One big subwoofer or two weaker subwoofers?


Do you think that, for stereo, is better to have a bigger subwoofer or a pair of weaker ones?

For example, should it better to have a pair of Rel Strata III (or the new Strata 5) or a single Stadium III?

Thank you
Size is not the issue. It is the quality of the subwoofer.
Two (stereo) subwoofers is generally better; however two mediocre subwoofers is not better than one excellent one.

Since all REL's perform well, two Strata will work very very well. However, if you think someday you'd like to have two Stadium, then get one now and save up for the second one..

Second part is how good are your main speakers?? If two (or even one) Stadium outclasses your main speakers, then don't waste your money; get the two Strata..
ask your rel dealer ,or better yet.. rel north american distributor......rel stentor 3 ,will smoke 2 stratas,or 2stadiums it will even beat studio ii(old model)...just no contest .You read alot of threads, yes 2 should be better than 1 is usually for same size or similar make.BUT when you say bigger (hope better)like stentor 3,this thing is fast, deep ,DEEP,moves air big time can't compare even 4 small subs..Besides stereo doesn't exsist for deep bass . YES i do have one,SEAMLESS
Sugarbrie's first paragraph makes an important about quality. Cheap subwoofers are worse than none, as a rule, since they tend to degrade the sound from the main speakers.

When it comes to subwoofer design, however, one large powerful subwoofer isn't necessarily the best approach. Subwoofers with several smaller drivers (in the 8-10" range) have the virtue of being able to move a lot of air, while the smaller drivers have less mass and thus can respond more quickly than a large driver in the 15-18" range. Multiple drivers in a subwoofer (assuming it is well designed) also offer the advantage of averaging out the resonance points, thereby yielding a smoother frequency response (Vandersteen subwoofers, for example, use three 8" drivers).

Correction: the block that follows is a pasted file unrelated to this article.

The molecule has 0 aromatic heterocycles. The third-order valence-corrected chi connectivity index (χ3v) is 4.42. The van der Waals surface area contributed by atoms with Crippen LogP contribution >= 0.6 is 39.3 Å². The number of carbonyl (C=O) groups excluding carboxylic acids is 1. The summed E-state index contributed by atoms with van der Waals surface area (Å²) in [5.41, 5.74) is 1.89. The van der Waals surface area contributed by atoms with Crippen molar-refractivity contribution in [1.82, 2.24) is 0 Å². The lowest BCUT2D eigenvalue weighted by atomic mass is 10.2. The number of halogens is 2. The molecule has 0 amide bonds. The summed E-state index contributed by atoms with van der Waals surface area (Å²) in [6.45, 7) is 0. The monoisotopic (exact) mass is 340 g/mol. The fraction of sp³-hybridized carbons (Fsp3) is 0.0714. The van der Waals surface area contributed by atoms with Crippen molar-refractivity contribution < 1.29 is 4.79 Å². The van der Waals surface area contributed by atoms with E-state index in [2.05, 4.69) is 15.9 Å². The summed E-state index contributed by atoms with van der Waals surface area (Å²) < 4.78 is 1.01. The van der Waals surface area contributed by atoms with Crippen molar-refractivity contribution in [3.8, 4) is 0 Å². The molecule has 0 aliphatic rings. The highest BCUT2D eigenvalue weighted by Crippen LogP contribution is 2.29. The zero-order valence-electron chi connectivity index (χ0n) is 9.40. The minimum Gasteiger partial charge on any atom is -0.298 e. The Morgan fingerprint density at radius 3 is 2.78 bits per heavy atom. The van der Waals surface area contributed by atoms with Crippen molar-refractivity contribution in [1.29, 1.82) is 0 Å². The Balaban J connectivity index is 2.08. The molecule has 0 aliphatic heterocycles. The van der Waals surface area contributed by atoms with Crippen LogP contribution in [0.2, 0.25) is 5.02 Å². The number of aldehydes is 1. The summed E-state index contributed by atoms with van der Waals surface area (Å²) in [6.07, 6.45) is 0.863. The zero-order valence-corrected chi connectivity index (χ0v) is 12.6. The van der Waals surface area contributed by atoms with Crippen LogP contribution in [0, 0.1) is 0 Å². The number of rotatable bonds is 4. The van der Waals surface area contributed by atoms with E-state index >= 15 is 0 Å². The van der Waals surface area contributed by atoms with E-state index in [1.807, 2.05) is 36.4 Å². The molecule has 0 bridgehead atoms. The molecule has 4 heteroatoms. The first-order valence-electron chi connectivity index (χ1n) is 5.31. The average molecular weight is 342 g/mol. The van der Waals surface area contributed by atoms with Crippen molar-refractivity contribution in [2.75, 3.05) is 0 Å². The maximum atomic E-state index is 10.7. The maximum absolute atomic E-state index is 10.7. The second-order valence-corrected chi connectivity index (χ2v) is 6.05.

The primary advantage of using a stereo pair of subs is that they load the room more evenly, thereby reducing the resonant nodes in the room. A stereo pair of subs also presents a much more realistic sonic image, since deep frequencies may be coming more from one speaker than the other. (When I bought my first Vandersteen subwoofer, I was very pleased with it, and bought the second one expecting it to just add a bit more "oomph" to the deep bass. What I experienced was a MUCH better overall sound reproduction that provided spatial clues.)

Assuming your budget allows you to buy a good quality of stereo subs, I would personally recommend that approach to having a somewhat more expensive single sub.
There are so many issues to consider here. What is the cross-over point? What are the room modes like (2 subs make cancellation of problematic modes much easier)? Is it 2 channel or multi-channel? Here is a link to a paper we wrote on loudspeaker placement. Loudspeaker Placement on Audioholics It may answer a few of your questions--may raise a few more.
When I trying to decide which way to go, I called Sumiko, the US distributor for REL. They stated without a doubt, that one Stadium III was better than two Storm or Strata III's. I purchased a Stadium III and couldn't be happier. I'd go with a sub that has flexible cross over points. REL's go down to 22hz. I never thought I'd have my sub set as low as 23hz, but that's were it ended up. Like a previous post stated, a lot does depend on your main speakers.
One better sub is allways allways better than two of anything else equalling the same price! Assuming you do not buy too big of a sub for the room and that the one sub in it's best position in the room, provides the correct amount of bass at the listening position! This sometimes is not possable no matter how big the sub is in which case two (in mono!) will smooth out the room nodes. Stereo subs is an absolute joke and shows no knowledge of how bass loads a room. Stereo bass with evenly placed subs will just cancel out the bass at the listening position period. TAS covered this topic perfectly a few issues back so the statements I make can be proven by those who should know.
How about two big subs instead of two small subs or one big sub? If you want low frequencies with authority, you can't do that with a small box and keep things "tight" with good transient response : ) Sean
i would agree with Sdcampbell and Sugarbrie, it's the quality that counts. I have had a REL subwoofer in the past and they are very good, and imo, one of the best out there. For audio, i never heard a subwoofer that I liked with a bigger than a 10" woofer (some had multiple woofers). imo, the best speakers that i have heard had 10" or less woofers (most have multiple smaller (10" or less) woofers).